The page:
Big Eight Tourney Champs Forever: ISU wins the last Big Eight men?s basketball tournament on March 10, 1996 ? the Cyclones? first Big Eight tourney title, seized on their last chance.
The ?Jake:? Named for the Des Moines businessman and philanthropist who served as lead donor on the project, the Richard O. Jacobson Athletic Building is opened adjacent to Jack Trice Stadium in 1996. Today it houses ISU?s athletics administration offices, the Athletics Hall of Fame, and a 130-seat auditorium, as well as all non-basketball coaches? offices.
Cyclone Alley first brings the noise with 1,000 face-painted, pom pom waving, super screaming members in 2003-04. Today the spirited student section boasts
more than 3,000 members.
Packed house: A crowd of more than 20,000 watches ISU lose 10-0 to Oklahoma, a team that shut out every conference opponent in the 1938 football season. It was the only loss of the ?38 season for Iowa State.
Roland Rocket retirement: Gary Thompson retires in 2005 after a 34-year broadcasting career.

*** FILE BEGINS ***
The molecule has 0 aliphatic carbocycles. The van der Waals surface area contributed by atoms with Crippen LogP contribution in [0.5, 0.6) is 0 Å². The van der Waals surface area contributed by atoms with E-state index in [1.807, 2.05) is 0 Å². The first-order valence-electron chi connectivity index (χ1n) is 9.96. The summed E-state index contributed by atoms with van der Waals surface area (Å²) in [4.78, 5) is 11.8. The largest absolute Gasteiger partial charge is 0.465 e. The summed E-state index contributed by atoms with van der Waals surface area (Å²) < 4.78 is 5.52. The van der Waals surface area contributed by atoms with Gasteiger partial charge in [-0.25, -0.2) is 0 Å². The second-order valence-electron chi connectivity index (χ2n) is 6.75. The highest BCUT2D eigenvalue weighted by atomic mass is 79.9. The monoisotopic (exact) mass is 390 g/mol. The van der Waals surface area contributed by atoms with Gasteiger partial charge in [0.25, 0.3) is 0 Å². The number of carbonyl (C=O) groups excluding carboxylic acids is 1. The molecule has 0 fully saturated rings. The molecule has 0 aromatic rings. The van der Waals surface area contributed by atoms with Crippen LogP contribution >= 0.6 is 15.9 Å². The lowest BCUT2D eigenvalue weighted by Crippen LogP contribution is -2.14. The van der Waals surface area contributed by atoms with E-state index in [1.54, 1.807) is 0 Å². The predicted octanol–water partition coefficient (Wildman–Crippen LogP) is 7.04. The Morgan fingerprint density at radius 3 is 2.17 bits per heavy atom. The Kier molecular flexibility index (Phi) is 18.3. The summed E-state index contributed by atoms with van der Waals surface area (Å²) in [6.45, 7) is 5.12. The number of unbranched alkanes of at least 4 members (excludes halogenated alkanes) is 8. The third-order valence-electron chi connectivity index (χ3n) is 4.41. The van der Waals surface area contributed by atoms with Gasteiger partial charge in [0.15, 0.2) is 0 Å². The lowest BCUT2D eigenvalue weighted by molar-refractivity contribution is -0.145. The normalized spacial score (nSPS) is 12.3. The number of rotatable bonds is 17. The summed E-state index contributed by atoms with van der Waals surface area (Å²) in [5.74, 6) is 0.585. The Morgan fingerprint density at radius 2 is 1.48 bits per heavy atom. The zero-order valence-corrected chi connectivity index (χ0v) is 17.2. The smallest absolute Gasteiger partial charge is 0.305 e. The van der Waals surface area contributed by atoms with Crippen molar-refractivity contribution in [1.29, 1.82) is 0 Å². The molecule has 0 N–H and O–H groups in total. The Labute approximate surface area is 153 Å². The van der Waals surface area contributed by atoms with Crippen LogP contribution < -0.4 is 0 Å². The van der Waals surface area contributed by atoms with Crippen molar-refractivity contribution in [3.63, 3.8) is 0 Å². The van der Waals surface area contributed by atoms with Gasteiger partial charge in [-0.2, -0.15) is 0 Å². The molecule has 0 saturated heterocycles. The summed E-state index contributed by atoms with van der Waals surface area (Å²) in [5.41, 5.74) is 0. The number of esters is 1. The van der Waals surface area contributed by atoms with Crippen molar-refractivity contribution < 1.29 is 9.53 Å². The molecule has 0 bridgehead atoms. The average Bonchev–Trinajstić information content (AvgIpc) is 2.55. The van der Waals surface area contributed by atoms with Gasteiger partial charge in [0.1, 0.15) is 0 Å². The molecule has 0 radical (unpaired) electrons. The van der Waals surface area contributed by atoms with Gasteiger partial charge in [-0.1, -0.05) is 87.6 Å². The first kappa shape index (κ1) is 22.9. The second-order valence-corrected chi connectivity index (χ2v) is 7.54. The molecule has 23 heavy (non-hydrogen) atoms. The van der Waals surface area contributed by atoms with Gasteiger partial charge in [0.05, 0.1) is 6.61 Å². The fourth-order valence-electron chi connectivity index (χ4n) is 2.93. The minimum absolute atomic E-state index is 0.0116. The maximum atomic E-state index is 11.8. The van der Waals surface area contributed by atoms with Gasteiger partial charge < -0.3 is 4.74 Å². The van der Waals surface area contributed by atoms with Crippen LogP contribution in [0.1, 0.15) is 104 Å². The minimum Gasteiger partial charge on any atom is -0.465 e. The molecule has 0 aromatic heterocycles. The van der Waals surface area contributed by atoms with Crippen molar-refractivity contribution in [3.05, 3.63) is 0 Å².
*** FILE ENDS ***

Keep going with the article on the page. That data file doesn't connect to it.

Caught up: Beaver, Iowa, native Jim Doran sets the NCAA record with 203 yards on eight catches vs. Oklahoma. He also snared an 87-yard touchdown pass in the game against the No. 2 Sooners.
Pulling rank: Iowa State earns its first-ever national ranking (No. 19) in men?s basketball during the 1955-56 season after defeating No. 8 Vanderbilt in the Big Seven Holiday Tournament.
Earle Bruce, the 1976 Big Eight Football Coach of the Year, ends his ISU tenure in 1978 to replace Woody Hayes at his alma mater, Ohio State. Bruce led the Cyclones to bowl berths in 1977 and 1978, and coached a pair of All-Americans in Dexter Green and Mike Stensrud.